from The American Heritage® Dictionary of the English Language, 5th Edition.

  • interjection Used to express greeting or farewell.

from Wiktionary, Creative Commons Attribution/Share-Alike License.

  • interjection hello, hi (especially US), howdy (US).
  • interjection bye, goodbye.

from WordNet 3.0 Copyright 2006 by Princeton University. All rights reserved.

  • noun an acknowledgment that can be used to say hello or goodbye (aloha is Hawaiian and ciao is Italian)


from The American Heritage® Dictionary of the English Language, 4th Edition

[Italian, from dialectal ciau, alteration of Italian (sono vostro) schiavo, (I am your) servant, from Medieval Latin sclavus, slave, servant; see slave.]

from Wiktionary, Creative Commons Attribution/Share-Alike License

From Italian ciao ("hello, goodbye"), from Venetian ciao ("hello, goodbye, your (humble) servant"), from Venetian s-ciao / s-ciavo ("servant, slave"), from Medieval Latin sclavus ("Slav, slave"), related also to Italian schiavo, English Slav, slave and Old Venetian S-ciavón ("Slav"), from Latin Sclavonia ("Slavonia").


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  • Why is WeirdNet bringing Hawaiian into this?

    T.L.S.: 'English words borrowed from Venetian include artichoke, arsenal, ballot, casino, contraband, gazette, ghetto, imbroglio, gondola, lagoon, lido, lotto, marzipan, pantaloon, pistachio, quarantine, regatta, scampi, sequin and zany. “Ciao�? – a long-standing contraction of the courteous Venetian salutation “vostro schiavo�? (your humble servant) – has now become a global greeting.'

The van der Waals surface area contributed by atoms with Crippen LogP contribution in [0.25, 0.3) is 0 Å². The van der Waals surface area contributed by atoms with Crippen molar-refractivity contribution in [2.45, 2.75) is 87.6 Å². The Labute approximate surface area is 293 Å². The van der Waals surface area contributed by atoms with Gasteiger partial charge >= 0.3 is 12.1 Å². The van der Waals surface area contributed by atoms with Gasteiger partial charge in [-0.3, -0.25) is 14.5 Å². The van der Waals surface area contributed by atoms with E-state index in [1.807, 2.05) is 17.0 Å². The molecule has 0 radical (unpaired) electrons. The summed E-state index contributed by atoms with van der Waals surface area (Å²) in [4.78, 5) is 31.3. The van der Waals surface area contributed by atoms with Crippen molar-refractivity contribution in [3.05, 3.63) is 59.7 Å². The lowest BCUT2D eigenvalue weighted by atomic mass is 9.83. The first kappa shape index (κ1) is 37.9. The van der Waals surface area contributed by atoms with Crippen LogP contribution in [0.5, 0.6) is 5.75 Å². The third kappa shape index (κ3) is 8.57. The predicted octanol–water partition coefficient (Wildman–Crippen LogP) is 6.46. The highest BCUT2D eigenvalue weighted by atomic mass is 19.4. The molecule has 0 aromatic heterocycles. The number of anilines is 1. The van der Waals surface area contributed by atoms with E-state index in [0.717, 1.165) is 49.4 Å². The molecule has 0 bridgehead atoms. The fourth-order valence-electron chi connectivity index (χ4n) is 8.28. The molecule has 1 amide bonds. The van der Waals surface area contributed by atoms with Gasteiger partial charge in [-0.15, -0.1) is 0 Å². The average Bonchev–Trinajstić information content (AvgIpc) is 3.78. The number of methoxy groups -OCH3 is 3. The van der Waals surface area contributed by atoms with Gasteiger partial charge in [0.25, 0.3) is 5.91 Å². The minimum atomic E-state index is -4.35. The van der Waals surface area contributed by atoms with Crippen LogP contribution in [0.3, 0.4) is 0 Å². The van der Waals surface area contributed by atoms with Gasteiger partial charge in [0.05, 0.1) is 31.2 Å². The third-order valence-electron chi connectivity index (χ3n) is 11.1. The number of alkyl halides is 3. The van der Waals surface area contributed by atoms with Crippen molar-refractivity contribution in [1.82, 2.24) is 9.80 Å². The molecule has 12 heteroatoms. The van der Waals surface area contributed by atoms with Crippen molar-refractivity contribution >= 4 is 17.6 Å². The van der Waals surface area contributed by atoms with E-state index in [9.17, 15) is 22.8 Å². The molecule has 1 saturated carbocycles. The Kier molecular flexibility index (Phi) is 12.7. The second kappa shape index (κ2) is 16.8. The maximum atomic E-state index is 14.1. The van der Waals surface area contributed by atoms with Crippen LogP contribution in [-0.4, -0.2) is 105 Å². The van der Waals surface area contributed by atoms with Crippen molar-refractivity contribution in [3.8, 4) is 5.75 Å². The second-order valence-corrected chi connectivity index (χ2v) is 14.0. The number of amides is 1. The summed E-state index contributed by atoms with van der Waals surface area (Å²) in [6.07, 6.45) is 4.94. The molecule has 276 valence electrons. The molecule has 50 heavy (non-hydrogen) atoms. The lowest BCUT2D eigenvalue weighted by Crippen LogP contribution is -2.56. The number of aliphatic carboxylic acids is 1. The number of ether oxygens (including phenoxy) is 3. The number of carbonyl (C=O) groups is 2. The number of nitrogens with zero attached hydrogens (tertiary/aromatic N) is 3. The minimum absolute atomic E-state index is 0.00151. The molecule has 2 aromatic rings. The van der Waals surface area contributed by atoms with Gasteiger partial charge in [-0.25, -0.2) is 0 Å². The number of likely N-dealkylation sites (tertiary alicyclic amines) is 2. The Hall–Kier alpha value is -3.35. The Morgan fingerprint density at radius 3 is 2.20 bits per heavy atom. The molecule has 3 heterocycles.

December 12, 2008

  • You say goodbye, I say hello.

    December 12, 2008

  • I don't know why you say goodbye, I say hello.

    December 12, 2008

  • Hello? Goodbye?

    December 12, 2008

  • Never mind the Hawaiian; look at the second definition. That would mean that nearly all of our comments here on Wordie are...uh...ciaos.

    December 13, 2008

  • Ciao reesetee.

    December 13, 2008

  • You can't negate implications like that. ^^

    That "ciao" is "a statement acknowledging something or someone" does not necessarily mean that any statement acknowledging something or someone is a ciao. Only for bijective relations both such statements would be true, respectively, it would be a bijective relation if both statements were true.


    December 16, 2008

  • I find the claim that marzipan is derived from Venetian hard to believe, Roderick Conway Morris notwithstanding.

    The claim for artichoke is equally dubious. The etymological dictionary online tells us that:

    1531, from articiocco, Northern It. variant of It. arcicioffo, from O.Sp. alcarchofa, from Ar. al-kharshof "artichoke."

    suggesting that Venice was only a way station along a longer etymological pathway.

    ballot holds up as Venetian, but sequin only partially:

    1617, name of a former Italian and Turkish gold coin, from Fr. sequin, from It. zecchino, from zecca "a mint," from Ar. sikkah "a minting die." Meaning "ornamental disc or spangle" is first recorded 1882, from resemblance to a gold coin.

    ghetto is murky -

    1611, from It. ghetto "part of a city to which Jews are restricted," various theories of its origin include: Yiddish get "deed of separation;" special use of Venetian getto "foundry" (there was one near the site of that city's ghetto in 1516); Egitto "Egypt," from L. Aegyptus (presumably in memory of the exile); or It. borghetto "small section of a town" (dim. of borgo, of Gmc. origin, see borough). Extended 1892 to crowded urban quarters of other minority groups.

    lotto is traceable to the old English 'hlot'.

    imbroglio to the middle French word 'brouiller'

    Methinks that Roderick Conway Morris is not to be trusted. I can't be bothered to check the others.

    December 16, 2008

  • Ciao, sionnach.

    December 16, 2008